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'Prisoners' and 'Rush': The Good, The Bad, and The Evil
Image: Jaap Buitendijk / Universal Pictures

Denis Villeneuve's Prisoners begins with a foreboding prologue in which we heard the Lord's Prayer as suburban dad Keller Dover (Hugh Jackman) helps his teenage son track and shoot a deer from a distance. Photographed with quiet, slow zooms and a wintry ambience (cinematographer Roger Deakins has never been better), this cryptic scene sets the tone for the tense, contemplative, and oddly beautiful 150 minutes that follow in what is one of the year's most surprising films.

Rife with biblical allusions and ostensibly grounded in an old fashioned exploration of good vs. evil, Prisoners is more than just your standard kidnapping thriller. It explores the existence of evil, but not in the ghoulish abstract. Nor does it simply give the audience a jolt (which it does, expertly). Rather, it forces us to think about evil's complexity and everyday-ness—particularly the way it can grow and spread once it takes root, like the trees so eerily and intentionally present in so many of the film's frames.

Jake Gyllenhaal in PrisonersImage: Wilson Webb / Alcon Entertainment

Jake Gyllenhaal in Prisoners

The film's exploration of goodness and badness begins on Thanksgiving as Keller and Grace Drover (Jackman and Maria Bello) celebrate with their friends the Birches (Viola Davis and Terrence Howard), along with both couples' kids. The warmth, smiles and laughter of these early scenes doesn't last long. When the families' two young daughters go missing later in the afternoon, after going outside to play, darkness descends and a cold, wet, bleak battle with evil ensues. A local detective (Jake Gyllenhaal) arrives on the scene and attempts to unravel the mystery of the girls' disappearance. A mysterious man with a mental handicap (Paul Dano) becomes a person of interest. With every day that passes without finding the girls, the Dovers and Birches become increasingly desperate.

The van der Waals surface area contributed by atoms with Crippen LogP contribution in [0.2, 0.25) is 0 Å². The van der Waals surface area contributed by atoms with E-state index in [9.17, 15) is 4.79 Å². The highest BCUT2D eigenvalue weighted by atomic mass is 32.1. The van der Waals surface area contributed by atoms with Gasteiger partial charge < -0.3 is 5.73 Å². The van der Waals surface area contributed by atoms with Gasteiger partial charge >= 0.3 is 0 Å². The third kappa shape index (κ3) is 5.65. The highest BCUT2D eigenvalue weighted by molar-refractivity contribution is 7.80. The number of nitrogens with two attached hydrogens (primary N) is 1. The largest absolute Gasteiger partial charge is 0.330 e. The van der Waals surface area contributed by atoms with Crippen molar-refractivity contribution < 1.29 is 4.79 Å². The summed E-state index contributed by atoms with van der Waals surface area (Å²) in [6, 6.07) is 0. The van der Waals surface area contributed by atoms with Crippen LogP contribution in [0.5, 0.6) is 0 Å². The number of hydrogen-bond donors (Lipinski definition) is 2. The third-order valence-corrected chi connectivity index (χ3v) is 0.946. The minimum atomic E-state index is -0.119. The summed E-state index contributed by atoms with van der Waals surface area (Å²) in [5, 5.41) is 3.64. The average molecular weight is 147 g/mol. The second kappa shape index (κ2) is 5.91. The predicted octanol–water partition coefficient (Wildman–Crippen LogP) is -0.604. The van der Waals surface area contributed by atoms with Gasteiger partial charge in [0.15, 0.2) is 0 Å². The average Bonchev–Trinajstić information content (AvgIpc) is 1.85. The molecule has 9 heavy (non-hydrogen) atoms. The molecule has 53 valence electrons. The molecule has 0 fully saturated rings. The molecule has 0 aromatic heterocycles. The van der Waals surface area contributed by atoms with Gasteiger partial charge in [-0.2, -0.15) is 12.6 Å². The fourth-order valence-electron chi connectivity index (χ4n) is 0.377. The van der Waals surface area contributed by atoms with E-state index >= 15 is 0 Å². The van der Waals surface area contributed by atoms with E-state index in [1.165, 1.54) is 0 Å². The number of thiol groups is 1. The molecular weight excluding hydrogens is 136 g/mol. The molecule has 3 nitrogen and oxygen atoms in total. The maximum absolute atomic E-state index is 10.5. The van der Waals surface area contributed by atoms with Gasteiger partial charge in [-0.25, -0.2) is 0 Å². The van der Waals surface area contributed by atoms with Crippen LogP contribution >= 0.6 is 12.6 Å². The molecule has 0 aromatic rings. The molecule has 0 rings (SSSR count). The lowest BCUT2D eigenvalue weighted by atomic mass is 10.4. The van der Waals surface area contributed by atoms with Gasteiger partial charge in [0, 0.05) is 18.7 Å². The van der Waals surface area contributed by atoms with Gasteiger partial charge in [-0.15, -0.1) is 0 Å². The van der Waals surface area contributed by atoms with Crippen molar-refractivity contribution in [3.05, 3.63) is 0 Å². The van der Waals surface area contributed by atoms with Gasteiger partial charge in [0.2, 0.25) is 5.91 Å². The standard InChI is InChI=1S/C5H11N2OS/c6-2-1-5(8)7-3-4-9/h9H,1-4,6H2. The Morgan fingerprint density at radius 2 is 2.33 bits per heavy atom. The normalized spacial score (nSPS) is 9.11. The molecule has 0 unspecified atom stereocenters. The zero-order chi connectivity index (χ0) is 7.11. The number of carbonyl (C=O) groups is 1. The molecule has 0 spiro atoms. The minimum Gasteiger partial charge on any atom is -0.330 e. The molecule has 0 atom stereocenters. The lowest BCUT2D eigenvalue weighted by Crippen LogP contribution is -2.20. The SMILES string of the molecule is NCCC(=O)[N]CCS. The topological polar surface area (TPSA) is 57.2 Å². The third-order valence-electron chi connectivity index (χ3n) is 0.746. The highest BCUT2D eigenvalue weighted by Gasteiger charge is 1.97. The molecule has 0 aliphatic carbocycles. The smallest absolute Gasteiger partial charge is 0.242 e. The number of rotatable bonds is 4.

In the spirit of David Fincher's Zodiac (which also starred Gyllenhaal as a detective who becomes obsessed with solving the case), Prisoners is a labyrinth of a crime procedural, full of dead-ends, false leads, and an abundance of creepy maybe-villains and dark basements. Also like Zodiac, Prisoners amplifies the unease through a pacing and visual style that goes against many conventions of the genre. Slower and less relentless in its violence than most of today's thrillers, Prisoners lends itself to contemplation as readily as it does armchair sleuthing.

And lest it sound too cerebral or highbrow, be assured: it's also a white-knuckle experience from start to finish.

Prisoners is about imprisonment on a number of levels. First, the literal sense: in addition to the young kidnapping victims around which the plot revolves, at least four other major characters find themselves imprisoned at various points in the film. The physical imprisonment of one character in the film's genius final shot is especially jarring.

Terence Howard in PrisonersImage: Wilson Webb / Alcon Entertainment

Terence Howard in Prisoners

But the film is also about how we are prisoners in other ways: prisoners to our notion of happiness; prisoners to our job or cause (see Gyllenhaal's Detective Loki); prisoners to our need for retributive justice and—perhaps most importantly—prisoners to our own guilt and shame.

The film suggests that, in a sense, human existence is one big imprisonment. We're constantly locking up our depravity and protecting ourselves from ourselves. We try to keep our more sordid tendencies hidden and our propensity for evil at bay. But this is easier said than done. In one sequence, snakes escape from formerly locked-tight containers—and similarly, evil is always desperate to break free and roam wild. It wants to infect the good. Part of the power of Prisoners is that it depicts the insidious tactics of evil in a manner that feels utterly close to home. It's not just about big, bad, nightmarish villains. It's about the little ways that all of us get infected.

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'Prisoners' and 'Rush': The Good, The Bad, and The Evil